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Swedish multinational retail clothing company Hennes & Mauritz (H&M) is a new position in the SKAGEN Vekst portfolio. Photo: Bloomberg

The Nordic/global equity fund, SKAGEN Vekst, recovered somewhat in the month both on a relative as well as an absolute basis. We asked the portfolio managers what has contributed to the relative performance lately and what new opportunities they have found in the turbulence at the start of the year.

There has been an improvement in the fund's relative performance lately, has this been due to the fund's relative underweight in financials?

The relative performance of the fund is not something that we pay very much attention to. Nonetheless, the NOK-USD development has played a big role; there has not been a big swing in currency, but it has been big enough to help. There has also been a rebound in basic materials, which is important to several companies in the portfolio, such as Norsk Hydro amongst others.

When it comes to financials, Nordic banks are among the best in the world in delivering recent historical returns to shareholders and capital returns, but they are popular and expensive at around three times the price of most global banks. That is the reason for our underweight in Nordic financials, and we only have Danske Bank in the portfolio. With regard to the large international banks, they often have complex structures which we do not feel comfortable with, hence we have an underweight here too. We tend not to understand all the risks involved, and suspect that the banks themselves don't understand them either.

What have been the biggest positive and negative surprises of the earnings season so far?

We have on the whole been happy with the fourth quarter reports and when it comes to the largest holdings, there have been more positive than negative surprises so far. There were a few nasty developments in a couple of financial companies, such as Citigroup and especially Credit Suisse. While some of these developments were company-related, many were due to an exaggerated market reaction.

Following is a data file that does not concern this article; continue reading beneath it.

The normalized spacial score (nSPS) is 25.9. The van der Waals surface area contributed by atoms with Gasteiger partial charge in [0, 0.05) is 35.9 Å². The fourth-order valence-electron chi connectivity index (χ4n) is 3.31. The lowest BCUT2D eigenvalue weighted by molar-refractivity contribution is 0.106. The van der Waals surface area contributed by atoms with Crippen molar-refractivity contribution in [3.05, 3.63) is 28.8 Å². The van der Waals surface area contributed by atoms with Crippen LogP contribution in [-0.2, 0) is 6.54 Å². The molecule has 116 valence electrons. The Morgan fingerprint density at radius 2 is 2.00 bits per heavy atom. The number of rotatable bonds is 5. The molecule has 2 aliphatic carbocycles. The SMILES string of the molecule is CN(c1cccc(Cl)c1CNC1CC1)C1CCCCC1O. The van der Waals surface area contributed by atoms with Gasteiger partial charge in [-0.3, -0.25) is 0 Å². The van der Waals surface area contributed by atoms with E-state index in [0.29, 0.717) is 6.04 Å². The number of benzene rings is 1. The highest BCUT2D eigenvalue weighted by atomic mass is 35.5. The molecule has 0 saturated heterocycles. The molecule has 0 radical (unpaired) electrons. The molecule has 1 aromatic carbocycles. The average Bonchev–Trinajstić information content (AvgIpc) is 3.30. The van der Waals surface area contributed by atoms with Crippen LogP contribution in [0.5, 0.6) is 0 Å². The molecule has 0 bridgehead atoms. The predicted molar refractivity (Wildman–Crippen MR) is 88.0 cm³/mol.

When it comes to Samsung Electronics, the market was surprised that they guided for lower earnings before interest and tax this year versus 2015, but the cash flow will probably be good. On the industrial side, Samsung is showing the ability to cope with slower than expected demand and is proving good at cost cutting and focusing on cash flow, which has come as a positive surprise. We trimmed the position slightly prior to the guiding.

Have you found any good cases at the beginning of the year?

First, we participated in the refinancing of Norway-based dry bulk shipping company, Golden Ocean which is now a 1% position in the fund. Second, we used the opportunity of weak markets to almost double in Swedish investment holding company Kinnevik at below SEK 200 per share at the bottom. We still find good value in the position.

Third, the Swedish multinational retail clothing company Hennes & Mauritz (H&M) is a new position in the portfolio. It is not an under-researched stock as it is covered by many analysts. Nonetheless, it is unpopular as fewer than 40% of analysts have it on their buy lists. Over the past five years we have seen the gross margin drop from 62 to 57 and the margin needs to stabilise before analysts change their expectations. Nevertheless, we believe that management have done many of the right things and H&M are clear they will grow 10%. If they do, we see a 50% upside over the next 2-3 years.

H&M is not a typical SKAGEN pure value investment as it is perceived to be a growth share. However, after a 35% fall from peak, we found a good entry point to one of the best Nordic/global brands. The pricing is currently 20x 2016 earnings and if H&M do what they say, this is not expensive for a high quality company with a global footprint. We need to find growing companies where we don't overpay and H&M fits well into that philosophy.

With the US dollar expected to rise, has SKAGEN Vekst increased its exposure to the US dollar?

We have been badly hurt over the past 15 months by the NOK/USD development which has increased almost 50% from 6 to 9.

We have no idea how currencies will develop now or how many interest rate hikes we can expect to see from the US and how interest rates in Norway will develop. Nevertheless, we are potentially seeking more US exposure, although not necessarily in financials, where we are happy to have a low weighting vis-à-vis the benchmark.

US companies are also on the radar after the downturn in January and February, and there are a number of good opportunities to be found. Equity market returns in USD were flat last year, which means that US investors are looking for returns, which makes this a good time to look for bigger US companies.


Historical returns are no guarantee for future returns. Future returns will depend, inter alia, on market developments, the fund manager's skill, the fund's risk profile and management fees. The return may become negative as a result of negative price developments.